Science & Design
At the Institute of Industrial Science (IIS) of the University of Tokyo, we want to use Design to turn Science into Deployable Innovation. However, as designers and scientists usually use very different tools and methods, it is not obvious how both disciplines can work together. The Science*Design project studies the different phases of the collaboration and, from this understanding, proposes tools and methods to support fruitful collaborations.
The Treasure Hunting
Treasure Hunting refers to the first phase of science & design collaboration in which desingers visit the laboratories and look with scientists for "treasures" that serve as a basis for designer-scientist collaborations. This first phase is crucial for developing rich collaborative project seeds.
We are currently developing a Treasure Hunting Guidebook to provide guidance in how to conduct treasure hunting in universities and companies. In this guidebook, we explain the different methods we have developed and experimented at the DLX Design Lab, including sacrificial ideas, co-designing science workshops and more.
working with us
Since the beginning of the project, we have worked with dozens of designers and scientists to develop our tools and methods. We are now looking for partners, university or companies, to help us test them and refine them. If you are interested in being a beta-tester for our methods, please get in touch!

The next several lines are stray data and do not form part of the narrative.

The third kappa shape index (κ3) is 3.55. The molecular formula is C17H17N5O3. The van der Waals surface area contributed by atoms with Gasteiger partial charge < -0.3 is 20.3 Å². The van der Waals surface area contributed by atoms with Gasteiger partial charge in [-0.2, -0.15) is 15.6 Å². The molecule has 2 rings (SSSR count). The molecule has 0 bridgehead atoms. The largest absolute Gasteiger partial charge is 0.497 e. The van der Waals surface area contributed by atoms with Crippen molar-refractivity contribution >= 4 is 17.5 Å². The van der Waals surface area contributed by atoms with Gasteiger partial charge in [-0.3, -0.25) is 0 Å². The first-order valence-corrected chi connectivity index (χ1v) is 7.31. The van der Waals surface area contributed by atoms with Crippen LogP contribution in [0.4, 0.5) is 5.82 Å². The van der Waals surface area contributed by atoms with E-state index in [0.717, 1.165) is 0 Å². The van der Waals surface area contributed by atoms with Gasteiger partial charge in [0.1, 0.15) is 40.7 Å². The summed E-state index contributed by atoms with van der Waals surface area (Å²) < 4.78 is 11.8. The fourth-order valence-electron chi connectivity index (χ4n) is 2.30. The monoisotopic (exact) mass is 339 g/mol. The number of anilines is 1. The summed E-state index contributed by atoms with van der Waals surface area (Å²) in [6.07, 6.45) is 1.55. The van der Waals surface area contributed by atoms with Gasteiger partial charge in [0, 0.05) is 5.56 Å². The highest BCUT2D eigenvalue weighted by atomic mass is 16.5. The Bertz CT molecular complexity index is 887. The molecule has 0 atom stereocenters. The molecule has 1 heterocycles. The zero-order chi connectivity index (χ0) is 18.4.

We are also looking for highly motivated design researchers who are interested in investigating science*design led projects and in developing guidelines and methods to support the collaboration in all of its dimensions. If you are interested in working with us, please get in touch!
The Science*Design project is a research project conducted at the DLX Design Lab by Nolwenn Maudet, Kensho Miyoshi and Miles Pennington in collaboration with the laboratories from the Institute of Industrial Science of the University of Tokyo. We are also collaborating with laboratories in Imperial College London and Université Paris-Diderot.